Multiplexing is a method of combining two or more samples in a single sequencing run. Multiplexing can increase the throughput of sequencing runs and save money at the same time.
Conceptually, multiplexing is a fairly straightforward process.
Fig. 1 shows how (two) samples are multiplexed and demultiplexed in a sequencing run. During library prep (A), “Index 1” (blue) is annealed to “Sample 1” reads (DNA fragments) and “Index 2” (purple) is annealed to “Sample 2” reads. Each index itself has a unique DNA sequence (six nucleotide bases in this example). The indexed reads are pooled together (B). Note that even though all samples are pooled as one, each sample retains its unique identify via its assigned index. The pooled samples are sequenced on an Illumina sequencer (C).
When the run is finished, a demultiplexing algorithm automatically bins the sequenced reads according to their assigned index (D). All “Index 1” reads go to one bin and all “Index 2” reads go to another bin. There is no user intervention at this step; the demultiplexer runs automatically to properly sort all of the sequenced reads. Each set of indexed reads can then be processed by downstream applications, such as sequence alignment or de novo assembly algorithms (E).
The terms “index” and “barcode” are often used interchangeably. In Illumina-speak we generally use the term “index”, whereas other vendors often use the term “barcode” (hence, the mixing of terms seen in Fig. 1). “Barcode” is somewhat more descriptive in that it implies “unique identifier”, which is the exact function of Illumina indexes.
Although in theory we could multiplex a very large number of samples in a single run, there are practical limits to the degree of multiplexing for any given set of samples. In particular, there is a tradeoff between cost and level of coverage. As described here, the average sequencing coverage can range from 1X (for various reasons) to several thousand, depending on the nature of the sequencing project. If cost is no issue (unlikely), then we can run a single sample that yields very high coverage, but at a prohibitively high cost. Conversely, if cost is an issue (likely), then we can adjust the number of multiplexed samples to yield acceptable levels of coverage at reasonable cost. The latter state is the most common scenario. However, at the other extreme, if we multiplex too many samples in one run, coverage drops to unacceptably low levels, even though the cost per sample is appealing. Therefore, we use cost-coverage calculators and a great deal of experience with assays and sample types to determine the optimal level of multiplexing for any particular sequencing run.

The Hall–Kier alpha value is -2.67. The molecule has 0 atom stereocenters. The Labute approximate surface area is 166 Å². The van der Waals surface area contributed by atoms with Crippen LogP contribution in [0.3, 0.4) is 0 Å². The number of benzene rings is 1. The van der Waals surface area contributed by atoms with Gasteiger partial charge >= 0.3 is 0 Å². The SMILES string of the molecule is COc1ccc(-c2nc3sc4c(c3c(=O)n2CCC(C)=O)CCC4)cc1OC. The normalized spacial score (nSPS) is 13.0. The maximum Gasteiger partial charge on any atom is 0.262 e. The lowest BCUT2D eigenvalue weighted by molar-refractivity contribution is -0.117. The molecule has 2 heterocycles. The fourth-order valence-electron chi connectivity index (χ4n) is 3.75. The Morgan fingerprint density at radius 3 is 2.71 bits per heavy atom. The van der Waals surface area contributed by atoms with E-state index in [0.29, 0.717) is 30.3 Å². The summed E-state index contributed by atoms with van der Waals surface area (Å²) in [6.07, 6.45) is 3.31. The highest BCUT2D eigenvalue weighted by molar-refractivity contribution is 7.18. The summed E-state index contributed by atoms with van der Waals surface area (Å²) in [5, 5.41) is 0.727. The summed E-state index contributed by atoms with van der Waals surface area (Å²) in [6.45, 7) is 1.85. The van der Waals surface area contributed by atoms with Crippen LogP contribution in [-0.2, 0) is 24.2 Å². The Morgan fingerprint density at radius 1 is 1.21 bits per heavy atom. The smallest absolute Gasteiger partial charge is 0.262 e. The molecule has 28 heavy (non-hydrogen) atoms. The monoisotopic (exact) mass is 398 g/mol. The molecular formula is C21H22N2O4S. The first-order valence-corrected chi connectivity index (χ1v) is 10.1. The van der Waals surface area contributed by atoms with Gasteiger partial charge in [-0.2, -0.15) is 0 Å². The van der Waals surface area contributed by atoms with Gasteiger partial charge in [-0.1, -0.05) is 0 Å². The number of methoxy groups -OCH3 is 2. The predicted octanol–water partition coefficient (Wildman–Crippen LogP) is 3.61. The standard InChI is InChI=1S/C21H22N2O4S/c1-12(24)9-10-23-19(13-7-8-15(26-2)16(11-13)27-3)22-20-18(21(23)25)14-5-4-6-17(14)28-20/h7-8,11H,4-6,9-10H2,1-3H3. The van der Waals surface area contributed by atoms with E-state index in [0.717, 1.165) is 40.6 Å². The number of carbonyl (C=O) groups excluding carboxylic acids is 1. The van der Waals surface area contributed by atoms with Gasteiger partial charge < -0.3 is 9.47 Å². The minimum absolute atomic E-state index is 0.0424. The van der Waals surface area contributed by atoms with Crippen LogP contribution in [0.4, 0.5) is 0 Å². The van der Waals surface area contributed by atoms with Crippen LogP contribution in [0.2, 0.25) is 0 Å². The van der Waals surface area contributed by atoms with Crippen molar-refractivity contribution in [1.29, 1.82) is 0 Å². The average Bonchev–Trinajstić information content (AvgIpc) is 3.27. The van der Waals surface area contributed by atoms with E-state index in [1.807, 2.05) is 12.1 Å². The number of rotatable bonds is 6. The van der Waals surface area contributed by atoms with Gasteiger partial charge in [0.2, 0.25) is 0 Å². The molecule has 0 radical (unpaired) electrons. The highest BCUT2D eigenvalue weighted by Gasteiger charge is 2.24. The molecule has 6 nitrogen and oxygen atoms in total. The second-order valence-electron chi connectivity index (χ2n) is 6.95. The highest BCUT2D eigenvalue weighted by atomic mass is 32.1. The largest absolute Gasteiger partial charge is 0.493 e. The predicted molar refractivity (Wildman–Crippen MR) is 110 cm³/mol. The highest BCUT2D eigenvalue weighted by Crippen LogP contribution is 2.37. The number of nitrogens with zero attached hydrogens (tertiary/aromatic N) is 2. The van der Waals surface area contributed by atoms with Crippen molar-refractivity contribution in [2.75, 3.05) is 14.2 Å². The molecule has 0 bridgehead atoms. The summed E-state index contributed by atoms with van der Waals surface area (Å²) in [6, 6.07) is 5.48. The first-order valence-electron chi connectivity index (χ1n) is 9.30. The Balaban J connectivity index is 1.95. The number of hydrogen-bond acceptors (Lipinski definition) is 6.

We generally address cost issues on a “Cost per Sample” basis. This is often the most requested unit-of-account for determining sequencing costs.
Fig. 2 shows a hypothetical example of how multiplexing samples reduces cost. The actual sequencing costs and number of samples that can be multiplexed per run vary considerably. Both variables depend on numerous factors including the sequencing assay, sample type, the level of desired coverage, species-specific genome size, level-of-effort required for library preparation protocols, etc.
The most expensive option is running a single sample, i.e. no multiplexing at all. We rarely make single sample sequencing runs, primarily due to the excessive cost of such runs. The cost per sample declines significantly as more samples are run simultaneously, i.e. increased multiplexing. There is an upper limit to multiplexing that depends on coverage and the limits imposed by pooling, normalization and indexing of samples in specific library prep kits. If too many samples are multiplexed in a single run, the level of coverage may decline to a point where the quality of downstream bioinformatics data analysis suffers, yielding unacceptable sequence alignments, de novo assemblies and other issues.
Although our hypothetical example shows a linear relationship between cost and number of samples, in reality the multiplexing curve may be non-linear. For some assays and sample types even low levels of multiplexing, i.e. running a handful of samples instead of one, can yield significant savings on a per sample basis. The cost per sample can drop by one-half or more by simply running a few, or several, samples in a single run. For this reason we attempt to multiplex every sequencing run if possible.